A novel mental mechanism that people subconsciously use to gauge threats posed by others has been discovered by scientists.
UCLA anthropologist Daniel Fessler study found a mechanism that translates the magnitude of the threat into the same dimensions used by animals to size up their adversaries - size and strength - even when these dimensions have no actual connection to the threat.
Fessler's work illuminates how people make decisions in situations where violent conflict is a possibility, which could have ramifications for law enforcement, the prison system and the military.
In the study's first phase, Fessler and Colin Holbrook, a postdoctoral fellow in the lab, presented Americans with descriptions of two men - one who participates in several dangerous sports including freestyle motorcycling and big-wave surfing, and another who is so risk-averse that he can't bear to even watch big-wave surfing.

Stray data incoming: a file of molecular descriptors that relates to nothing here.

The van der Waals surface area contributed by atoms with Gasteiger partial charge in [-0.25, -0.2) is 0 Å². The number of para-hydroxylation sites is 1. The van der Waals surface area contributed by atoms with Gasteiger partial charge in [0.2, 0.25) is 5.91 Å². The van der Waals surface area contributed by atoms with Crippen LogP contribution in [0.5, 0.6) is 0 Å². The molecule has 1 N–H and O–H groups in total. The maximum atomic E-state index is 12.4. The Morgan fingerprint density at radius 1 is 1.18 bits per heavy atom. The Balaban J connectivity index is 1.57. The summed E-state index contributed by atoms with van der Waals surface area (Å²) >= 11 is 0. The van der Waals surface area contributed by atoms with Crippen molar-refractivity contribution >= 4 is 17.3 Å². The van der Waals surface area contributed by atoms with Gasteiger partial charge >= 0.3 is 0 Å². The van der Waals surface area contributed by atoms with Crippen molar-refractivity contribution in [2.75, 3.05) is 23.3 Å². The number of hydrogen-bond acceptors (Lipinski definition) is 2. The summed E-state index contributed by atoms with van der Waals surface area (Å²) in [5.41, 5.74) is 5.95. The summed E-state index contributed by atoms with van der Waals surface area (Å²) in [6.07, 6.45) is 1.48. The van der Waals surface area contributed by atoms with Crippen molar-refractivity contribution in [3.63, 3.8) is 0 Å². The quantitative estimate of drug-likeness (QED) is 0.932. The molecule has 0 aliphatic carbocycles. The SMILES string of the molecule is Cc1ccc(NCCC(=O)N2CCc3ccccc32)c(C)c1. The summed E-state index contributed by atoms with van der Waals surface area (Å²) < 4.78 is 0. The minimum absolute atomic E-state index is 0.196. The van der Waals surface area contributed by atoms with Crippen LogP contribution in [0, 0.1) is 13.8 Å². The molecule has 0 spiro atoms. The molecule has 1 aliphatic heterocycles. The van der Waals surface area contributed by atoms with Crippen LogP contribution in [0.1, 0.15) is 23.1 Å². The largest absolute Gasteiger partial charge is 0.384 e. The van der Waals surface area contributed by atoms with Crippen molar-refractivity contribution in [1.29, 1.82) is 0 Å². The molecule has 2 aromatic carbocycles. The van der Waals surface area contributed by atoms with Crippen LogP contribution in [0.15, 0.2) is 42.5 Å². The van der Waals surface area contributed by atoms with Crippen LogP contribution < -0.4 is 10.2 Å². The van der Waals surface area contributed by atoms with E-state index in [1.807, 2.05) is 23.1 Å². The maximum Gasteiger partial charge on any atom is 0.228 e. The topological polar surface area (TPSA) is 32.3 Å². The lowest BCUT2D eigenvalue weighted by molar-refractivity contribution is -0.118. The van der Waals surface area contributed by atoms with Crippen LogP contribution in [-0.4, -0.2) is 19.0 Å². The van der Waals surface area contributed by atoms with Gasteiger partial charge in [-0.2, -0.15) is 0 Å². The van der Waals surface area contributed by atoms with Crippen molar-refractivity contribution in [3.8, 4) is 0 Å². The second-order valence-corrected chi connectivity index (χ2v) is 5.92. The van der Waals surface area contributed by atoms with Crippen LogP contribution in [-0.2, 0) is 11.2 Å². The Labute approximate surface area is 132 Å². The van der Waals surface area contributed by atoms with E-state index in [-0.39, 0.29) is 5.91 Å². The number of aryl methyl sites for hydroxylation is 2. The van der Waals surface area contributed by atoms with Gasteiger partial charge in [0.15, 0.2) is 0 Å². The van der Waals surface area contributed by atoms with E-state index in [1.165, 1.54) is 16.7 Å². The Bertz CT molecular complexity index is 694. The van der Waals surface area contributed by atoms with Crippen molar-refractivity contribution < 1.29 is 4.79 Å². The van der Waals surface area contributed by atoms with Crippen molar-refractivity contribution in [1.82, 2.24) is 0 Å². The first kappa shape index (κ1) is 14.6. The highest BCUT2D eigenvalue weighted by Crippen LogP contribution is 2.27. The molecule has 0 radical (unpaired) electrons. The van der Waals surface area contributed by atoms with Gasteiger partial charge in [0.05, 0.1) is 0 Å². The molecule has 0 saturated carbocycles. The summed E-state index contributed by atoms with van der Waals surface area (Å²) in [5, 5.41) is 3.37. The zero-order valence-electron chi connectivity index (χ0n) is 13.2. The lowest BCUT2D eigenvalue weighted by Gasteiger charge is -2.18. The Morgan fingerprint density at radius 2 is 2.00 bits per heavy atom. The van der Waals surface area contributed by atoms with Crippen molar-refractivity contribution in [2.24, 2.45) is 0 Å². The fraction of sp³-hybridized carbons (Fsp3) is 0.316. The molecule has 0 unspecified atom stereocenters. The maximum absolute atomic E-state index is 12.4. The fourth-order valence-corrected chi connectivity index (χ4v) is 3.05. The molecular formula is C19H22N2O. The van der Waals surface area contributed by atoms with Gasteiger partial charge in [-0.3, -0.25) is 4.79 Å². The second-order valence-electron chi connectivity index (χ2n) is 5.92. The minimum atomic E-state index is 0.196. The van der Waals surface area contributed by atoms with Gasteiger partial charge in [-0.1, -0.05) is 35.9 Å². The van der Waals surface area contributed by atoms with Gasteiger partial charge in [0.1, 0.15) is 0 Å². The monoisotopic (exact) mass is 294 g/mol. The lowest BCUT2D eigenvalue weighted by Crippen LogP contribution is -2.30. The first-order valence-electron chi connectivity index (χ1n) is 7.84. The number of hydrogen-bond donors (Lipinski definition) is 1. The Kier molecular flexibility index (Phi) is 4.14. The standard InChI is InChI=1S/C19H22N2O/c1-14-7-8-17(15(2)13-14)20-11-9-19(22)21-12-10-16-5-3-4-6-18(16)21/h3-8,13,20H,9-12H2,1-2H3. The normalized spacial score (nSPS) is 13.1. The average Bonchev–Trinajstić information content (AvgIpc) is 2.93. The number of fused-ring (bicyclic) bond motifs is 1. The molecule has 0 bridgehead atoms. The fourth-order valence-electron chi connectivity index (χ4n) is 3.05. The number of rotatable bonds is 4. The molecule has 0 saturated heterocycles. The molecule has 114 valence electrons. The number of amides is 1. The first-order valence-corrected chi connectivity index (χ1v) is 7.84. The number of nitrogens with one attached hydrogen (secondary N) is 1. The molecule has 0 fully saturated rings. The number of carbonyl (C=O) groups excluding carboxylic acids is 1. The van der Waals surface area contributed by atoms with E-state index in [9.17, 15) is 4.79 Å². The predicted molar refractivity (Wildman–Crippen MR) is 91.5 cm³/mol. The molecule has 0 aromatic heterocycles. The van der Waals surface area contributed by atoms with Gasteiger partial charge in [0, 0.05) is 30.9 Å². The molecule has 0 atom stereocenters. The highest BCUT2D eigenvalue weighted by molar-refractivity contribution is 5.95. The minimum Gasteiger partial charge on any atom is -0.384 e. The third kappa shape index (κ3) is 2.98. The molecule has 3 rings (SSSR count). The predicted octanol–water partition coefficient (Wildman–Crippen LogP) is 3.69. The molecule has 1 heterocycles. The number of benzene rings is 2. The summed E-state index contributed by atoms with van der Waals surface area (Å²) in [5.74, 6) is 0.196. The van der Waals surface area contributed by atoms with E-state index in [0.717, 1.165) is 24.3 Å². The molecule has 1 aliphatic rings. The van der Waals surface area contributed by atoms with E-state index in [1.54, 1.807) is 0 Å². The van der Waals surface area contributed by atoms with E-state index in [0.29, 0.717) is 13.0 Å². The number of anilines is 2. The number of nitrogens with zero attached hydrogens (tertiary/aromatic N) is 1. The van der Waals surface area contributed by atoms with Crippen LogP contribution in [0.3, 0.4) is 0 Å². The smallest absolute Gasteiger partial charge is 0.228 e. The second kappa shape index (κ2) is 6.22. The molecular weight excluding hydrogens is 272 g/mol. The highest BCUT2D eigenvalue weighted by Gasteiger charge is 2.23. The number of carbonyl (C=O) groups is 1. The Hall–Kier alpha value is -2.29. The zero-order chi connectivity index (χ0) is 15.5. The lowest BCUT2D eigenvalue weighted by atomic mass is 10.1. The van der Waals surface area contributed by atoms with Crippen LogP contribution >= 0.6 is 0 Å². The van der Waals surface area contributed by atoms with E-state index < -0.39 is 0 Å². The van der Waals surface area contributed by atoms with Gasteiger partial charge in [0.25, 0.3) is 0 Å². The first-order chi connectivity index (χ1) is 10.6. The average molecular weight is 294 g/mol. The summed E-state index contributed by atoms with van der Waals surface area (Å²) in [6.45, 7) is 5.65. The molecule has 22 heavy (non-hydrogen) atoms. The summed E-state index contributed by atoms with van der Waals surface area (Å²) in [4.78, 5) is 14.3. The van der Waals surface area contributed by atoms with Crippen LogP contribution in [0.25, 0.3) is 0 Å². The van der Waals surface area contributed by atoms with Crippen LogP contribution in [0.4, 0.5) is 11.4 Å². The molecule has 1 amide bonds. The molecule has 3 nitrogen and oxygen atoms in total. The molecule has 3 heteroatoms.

The respondents consistently perceived the daredevil to be taller and stronger than the man who avoided the extreme sports.
To ensure that the effect wasn't unique to American culture, the team also assessed perceptions of risk-seeking behavior among men on the Fijian island, where one of Fessler's graduate students happened to be conducting research at the time.
The team even tested whether there was an actual correlation between height, muscularity and risk-seeking behavior in the U.S., but found none.
The study has been published in the journal Evolution and Human Behavior.